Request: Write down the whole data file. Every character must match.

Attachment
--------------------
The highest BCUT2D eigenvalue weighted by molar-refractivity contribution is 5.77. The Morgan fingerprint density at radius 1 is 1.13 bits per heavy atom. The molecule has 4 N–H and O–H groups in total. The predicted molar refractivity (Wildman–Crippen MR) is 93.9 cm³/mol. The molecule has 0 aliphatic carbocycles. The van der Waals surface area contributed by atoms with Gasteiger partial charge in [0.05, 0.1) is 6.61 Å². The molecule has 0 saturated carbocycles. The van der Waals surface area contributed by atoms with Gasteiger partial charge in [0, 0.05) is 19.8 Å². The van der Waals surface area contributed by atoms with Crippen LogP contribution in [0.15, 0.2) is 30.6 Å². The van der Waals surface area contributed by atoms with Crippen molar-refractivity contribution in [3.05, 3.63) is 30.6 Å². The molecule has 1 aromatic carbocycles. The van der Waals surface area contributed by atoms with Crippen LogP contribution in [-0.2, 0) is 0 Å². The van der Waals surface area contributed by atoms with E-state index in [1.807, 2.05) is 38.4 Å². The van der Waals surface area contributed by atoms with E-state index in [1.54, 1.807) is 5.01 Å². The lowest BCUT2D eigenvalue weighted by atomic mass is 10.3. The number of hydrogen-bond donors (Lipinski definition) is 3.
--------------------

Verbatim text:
The highest BCUT2D eigenvalue weighted by molar-refractivity contribution is 5.77. The Morgan fingerprint density at radius 1 is 1.13 bits per heavy atom. The molecule has 4 N–H and O–H groups in total. The predicted molar refractivity (Wildman–Crippen MR) is 93.9 cm³/mol. The molecule has 0 aliphatic carbocycles. The van der Waals surface area contributed by atoms with Gasteiger partial charge in [0.05, 0.1) is 6.61 Å². The molecule has 0 saturated carbocycles. The van der Waals surface area contributed by atoms with Gasteiger partial charge in [0, 0.05) is 19.8 Å². The van der Waals surface area contributed by atoms with Crippen LogP contribution in [0.15, 0.2) is 30.6 Å². The van der Waals surface area contributed by atoms with Crippen molar-refractivity contribution in [3.05, 3.63) is 30.6 Å². The molecule has 1 aromatic carbocycles. The van der Waals surface area contributed by atoms with Crippen LogP contribution in [-0.2, 0) is 0 Å². The van der Waals surface area contributed by atoms with E-state index in [1.807, 2.05) is 38.4 Å². The van der Waals surface area contributed by atoms with E-state index in [1.54, 1.807) is 5.01 Å². The lowest BCUT2D eigenvalue weighted by atomic mass is 10.3. The number of hydrogen-bond donors (Lipinski definition) is 3.